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The Endless Sky Trip -- Cycling the Himalaya cycling in western Tibet

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Peiku Tso Lake

Peiku Tso Lake, Tibet July 15 1998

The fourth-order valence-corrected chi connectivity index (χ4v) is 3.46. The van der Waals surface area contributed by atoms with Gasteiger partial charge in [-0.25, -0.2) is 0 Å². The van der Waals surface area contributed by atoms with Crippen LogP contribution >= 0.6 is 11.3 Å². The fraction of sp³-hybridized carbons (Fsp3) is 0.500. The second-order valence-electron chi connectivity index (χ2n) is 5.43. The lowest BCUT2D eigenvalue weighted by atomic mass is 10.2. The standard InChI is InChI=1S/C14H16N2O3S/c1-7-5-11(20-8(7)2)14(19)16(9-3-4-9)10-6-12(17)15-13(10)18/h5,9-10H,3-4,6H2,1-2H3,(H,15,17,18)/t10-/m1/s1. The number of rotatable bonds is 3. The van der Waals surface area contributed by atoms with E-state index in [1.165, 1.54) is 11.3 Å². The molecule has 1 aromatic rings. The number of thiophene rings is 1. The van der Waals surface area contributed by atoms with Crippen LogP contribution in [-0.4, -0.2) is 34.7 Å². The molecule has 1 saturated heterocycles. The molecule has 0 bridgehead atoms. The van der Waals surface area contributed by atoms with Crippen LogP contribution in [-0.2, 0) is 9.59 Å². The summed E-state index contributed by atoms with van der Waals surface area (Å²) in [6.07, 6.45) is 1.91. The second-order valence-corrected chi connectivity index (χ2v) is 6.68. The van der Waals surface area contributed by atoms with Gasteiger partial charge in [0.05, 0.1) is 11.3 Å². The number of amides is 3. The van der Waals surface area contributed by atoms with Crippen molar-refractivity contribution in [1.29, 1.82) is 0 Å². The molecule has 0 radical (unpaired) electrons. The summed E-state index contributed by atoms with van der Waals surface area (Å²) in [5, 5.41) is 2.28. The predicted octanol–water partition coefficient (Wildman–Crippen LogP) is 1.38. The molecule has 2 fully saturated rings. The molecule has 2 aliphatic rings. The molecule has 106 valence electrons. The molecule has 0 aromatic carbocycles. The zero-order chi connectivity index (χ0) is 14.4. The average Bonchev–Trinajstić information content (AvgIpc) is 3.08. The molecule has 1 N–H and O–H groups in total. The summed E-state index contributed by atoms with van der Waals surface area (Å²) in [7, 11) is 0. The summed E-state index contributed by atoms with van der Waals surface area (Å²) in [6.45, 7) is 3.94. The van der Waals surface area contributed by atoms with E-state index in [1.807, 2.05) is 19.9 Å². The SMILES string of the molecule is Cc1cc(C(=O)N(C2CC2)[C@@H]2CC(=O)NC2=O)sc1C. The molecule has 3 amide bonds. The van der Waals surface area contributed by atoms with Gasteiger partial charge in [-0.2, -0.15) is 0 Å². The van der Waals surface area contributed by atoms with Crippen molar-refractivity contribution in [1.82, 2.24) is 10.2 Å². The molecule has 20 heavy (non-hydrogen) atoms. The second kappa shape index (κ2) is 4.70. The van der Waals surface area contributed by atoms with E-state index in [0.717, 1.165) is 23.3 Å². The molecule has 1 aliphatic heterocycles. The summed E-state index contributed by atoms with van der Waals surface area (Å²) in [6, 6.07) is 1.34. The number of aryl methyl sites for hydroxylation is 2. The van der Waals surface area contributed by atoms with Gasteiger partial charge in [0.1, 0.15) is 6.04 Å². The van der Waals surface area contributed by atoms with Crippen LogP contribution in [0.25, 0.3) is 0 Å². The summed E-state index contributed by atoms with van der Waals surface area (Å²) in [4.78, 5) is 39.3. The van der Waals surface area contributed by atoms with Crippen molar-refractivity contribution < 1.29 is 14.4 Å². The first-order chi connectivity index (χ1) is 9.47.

We spent most of the morning climbing in a broad dry river valley,cycling past a couple large salt-water lakes. Often the nomads climbed out of their black yak wool tents to call out "Tashi Deleg", Tibetan for "hello" or "good luck". A gang of road maintenance workers that were taking a tea break, requested us to stop and rest a little, we rolled on, climbing, slowly climbing all morning. At the end of the valley switch backs lead us up and over a steep hillside. Near the top of the climb the sky broke open and rain started to gently fall from above. In Tibetan the word for thunder is "dragon's voice". As we crested the top of the pass the Tibetan dragons made themselves known. We all stopped for a moment, dug through our gear and pulled out our Gore-Tex parkas. Most of the rainstorms in Western Tibet seem to only last for about 15 minutes. So by the time you get all of your gear on and ride a few minutes the storm is just about over. After not to long puddles started to build in the road, it looked like this might be serious storm. The rain started to be mixed with hail. I pulled my rain pants on. We followed the muddy track into a narrow canyon. What had been dry stream beds only 30 minutes before were now a surrey of chocolate water and rocks pouring down the mountains. My gloves were soaked through in not too long. My fingers grew numb from the wet cold. We turned the corner and the mountain ridge above us reveled itself to be covered in snow and hail. We stopped again to get on more clothing, ski gloves, rain pants, pile jackets. The rain slowed a bit. We rolled father downhill. The rain covered my rain pants and drained directly into my shoes. Newly formed streams drained across the track; three-inch deep piles of hail covered loosely stacked piles of slate that had washed down the stream beds. We stopped to push the bikes through the loose mix of mud, hail, water and rock. Not far behind us four Toyota Land Cruisers appeared. We rode down a bit and pulled off to the side in order to allow them to pass. The foreign tourist riding in the first vehicle looked at us with a combination of shock and fright. His face held a blank stare of disbelief. The other three vehicles contained foreign tourist that at least smiled and half way waved. After they all passed, we looked at each other and laughed to ourselves.


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